The Council said the individual people listed for sanctions include four men involved with providing financial support or facilitating the transfer of funds for either Hamas or PIJ, as well as a senior official in Lebanon for Iran’s Revolutionary Guard, and a member of Hamas’ political wing who helps with attacks in the West Bank.

The Council of the European Union, formed of ministers from all 27 member countries, said that it has so far sanctioned 12 people and three entities under a framework of restrictive measures it adopted in January to go after Hamas and PIJ.

US will remove Gaza aid pier due to weather and may not put it back, officials say

WASHINGTON — The pier built by the U.S. military to bring aid to Gaza is being removed due to weather to protect it, and the U.S. is considering not re-installing it unless aid begins flowing out into the population again, several U.S. officials said Friday.

While the military has helped deliver desperately needed food through the pier, the vast majority of it is still sitting in the adjacent storage yard because of the difficulty that agencies have had moving it to areas in Gaza where it is most needed, and that storage area is almost full.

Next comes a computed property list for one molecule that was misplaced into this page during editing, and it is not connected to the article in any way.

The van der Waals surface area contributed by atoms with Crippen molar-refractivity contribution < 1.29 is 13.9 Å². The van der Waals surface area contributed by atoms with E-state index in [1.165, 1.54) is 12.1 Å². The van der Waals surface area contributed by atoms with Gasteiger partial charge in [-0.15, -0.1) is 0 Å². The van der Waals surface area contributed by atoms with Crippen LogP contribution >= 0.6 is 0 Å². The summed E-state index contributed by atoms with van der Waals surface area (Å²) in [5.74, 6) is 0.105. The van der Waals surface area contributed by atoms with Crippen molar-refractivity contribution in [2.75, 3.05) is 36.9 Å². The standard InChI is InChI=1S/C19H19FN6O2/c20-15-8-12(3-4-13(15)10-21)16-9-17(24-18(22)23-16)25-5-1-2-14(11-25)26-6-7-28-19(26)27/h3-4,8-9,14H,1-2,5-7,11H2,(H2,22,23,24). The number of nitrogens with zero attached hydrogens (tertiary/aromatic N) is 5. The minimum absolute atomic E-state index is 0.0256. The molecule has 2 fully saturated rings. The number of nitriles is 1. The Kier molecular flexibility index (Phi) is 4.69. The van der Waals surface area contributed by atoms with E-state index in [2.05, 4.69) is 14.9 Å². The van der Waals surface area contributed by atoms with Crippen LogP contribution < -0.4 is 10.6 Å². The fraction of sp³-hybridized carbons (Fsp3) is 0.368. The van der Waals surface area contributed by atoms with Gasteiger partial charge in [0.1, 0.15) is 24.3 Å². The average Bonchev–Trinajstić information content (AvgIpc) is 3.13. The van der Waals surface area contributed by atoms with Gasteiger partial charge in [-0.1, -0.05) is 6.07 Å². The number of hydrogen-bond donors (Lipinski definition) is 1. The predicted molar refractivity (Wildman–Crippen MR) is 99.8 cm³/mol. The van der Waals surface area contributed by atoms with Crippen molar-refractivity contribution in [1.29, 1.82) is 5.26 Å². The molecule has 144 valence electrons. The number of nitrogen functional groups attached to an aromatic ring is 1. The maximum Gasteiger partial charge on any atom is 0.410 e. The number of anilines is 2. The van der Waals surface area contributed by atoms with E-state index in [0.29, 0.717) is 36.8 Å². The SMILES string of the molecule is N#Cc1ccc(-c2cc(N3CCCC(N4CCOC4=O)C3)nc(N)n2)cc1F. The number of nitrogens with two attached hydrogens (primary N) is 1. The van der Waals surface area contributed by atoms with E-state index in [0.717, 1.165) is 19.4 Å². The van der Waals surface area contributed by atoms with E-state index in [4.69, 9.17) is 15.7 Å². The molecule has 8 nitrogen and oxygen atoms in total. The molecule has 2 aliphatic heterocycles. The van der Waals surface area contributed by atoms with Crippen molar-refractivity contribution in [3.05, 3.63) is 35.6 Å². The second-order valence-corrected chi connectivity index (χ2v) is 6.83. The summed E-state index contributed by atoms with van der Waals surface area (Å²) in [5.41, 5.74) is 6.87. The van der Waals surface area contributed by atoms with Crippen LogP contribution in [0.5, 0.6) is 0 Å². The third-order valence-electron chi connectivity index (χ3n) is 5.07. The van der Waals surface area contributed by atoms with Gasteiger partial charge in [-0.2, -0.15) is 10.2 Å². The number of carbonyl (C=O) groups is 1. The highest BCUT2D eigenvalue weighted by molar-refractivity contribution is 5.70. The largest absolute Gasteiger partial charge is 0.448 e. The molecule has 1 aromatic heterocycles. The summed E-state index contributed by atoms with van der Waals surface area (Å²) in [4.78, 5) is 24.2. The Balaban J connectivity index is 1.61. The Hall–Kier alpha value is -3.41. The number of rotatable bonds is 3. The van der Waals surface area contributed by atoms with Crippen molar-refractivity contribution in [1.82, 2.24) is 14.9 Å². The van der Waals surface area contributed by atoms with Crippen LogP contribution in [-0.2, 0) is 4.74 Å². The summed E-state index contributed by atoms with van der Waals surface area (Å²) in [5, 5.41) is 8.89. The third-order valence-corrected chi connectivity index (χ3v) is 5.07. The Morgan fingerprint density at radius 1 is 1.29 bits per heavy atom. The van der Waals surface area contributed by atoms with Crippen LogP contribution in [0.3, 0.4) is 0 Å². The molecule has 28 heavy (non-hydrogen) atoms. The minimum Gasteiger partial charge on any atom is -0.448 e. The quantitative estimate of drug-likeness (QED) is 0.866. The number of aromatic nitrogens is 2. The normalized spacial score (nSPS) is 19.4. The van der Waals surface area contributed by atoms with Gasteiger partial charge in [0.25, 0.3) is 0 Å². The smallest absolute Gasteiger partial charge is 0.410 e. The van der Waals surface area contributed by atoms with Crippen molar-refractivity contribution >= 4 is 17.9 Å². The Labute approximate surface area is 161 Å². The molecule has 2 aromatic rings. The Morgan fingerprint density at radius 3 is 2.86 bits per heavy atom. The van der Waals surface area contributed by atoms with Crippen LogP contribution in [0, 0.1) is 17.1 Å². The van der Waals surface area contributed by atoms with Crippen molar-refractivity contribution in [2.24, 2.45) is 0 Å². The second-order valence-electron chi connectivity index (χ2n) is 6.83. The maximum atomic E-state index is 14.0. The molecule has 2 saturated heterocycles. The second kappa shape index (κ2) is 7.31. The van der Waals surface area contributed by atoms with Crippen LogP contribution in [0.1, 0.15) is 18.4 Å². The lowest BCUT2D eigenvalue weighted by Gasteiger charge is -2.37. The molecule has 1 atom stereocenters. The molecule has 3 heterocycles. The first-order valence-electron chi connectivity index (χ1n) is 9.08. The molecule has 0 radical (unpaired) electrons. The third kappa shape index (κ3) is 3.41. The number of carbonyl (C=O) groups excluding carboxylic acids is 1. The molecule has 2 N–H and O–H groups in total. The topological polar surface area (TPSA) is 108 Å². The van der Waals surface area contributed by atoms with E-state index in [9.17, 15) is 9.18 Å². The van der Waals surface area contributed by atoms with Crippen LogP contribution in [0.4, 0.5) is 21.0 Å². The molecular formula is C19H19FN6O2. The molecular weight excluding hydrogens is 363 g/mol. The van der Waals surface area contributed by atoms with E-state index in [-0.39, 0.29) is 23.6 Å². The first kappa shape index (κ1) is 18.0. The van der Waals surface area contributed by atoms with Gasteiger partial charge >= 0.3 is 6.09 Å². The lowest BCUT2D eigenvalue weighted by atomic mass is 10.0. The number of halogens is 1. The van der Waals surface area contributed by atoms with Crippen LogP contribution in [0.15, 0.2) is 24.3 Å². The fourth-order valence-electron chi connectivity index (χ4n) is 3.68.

The pier has brought in more than 19 million pounds of food to Gaza but has faced multiple setbacks. Rough seas damaged the pier just days into its initial operations, but the bigger challenge has been that humanitarian convoys have stopped carrying the aid from the pier’s storage area further into Gaza, to get it into civilians’ hands, because they have come under attack.

The U.S. officials spoke on condition of anonymity to discuss military movements.

The U.N., which has the widest reach in delivering aid to starving Palestinians, on June 9 paused distributing food and other emergency supplies in Gaza that arrived through the pier. It came after the Israeli military used an area near the pier to fly out hostages after a rescue that killed more than 270 Palestinians, prompting a U.N. security review over concerns that aid workers’ safety and neutrality may have compromised.


Associated Press writers Tara Copp and Lolita C. Baldor contributed.

Israel approves five new West Bank settlements in response to several European nations recognizing a Palestinian state

JERUSALEM — Israel granted legal approval to five settlements in the occupied West Bank overnight in what the country’s firebrand finance minister described as a response to the recognition of Palestinian statehood by several European nations.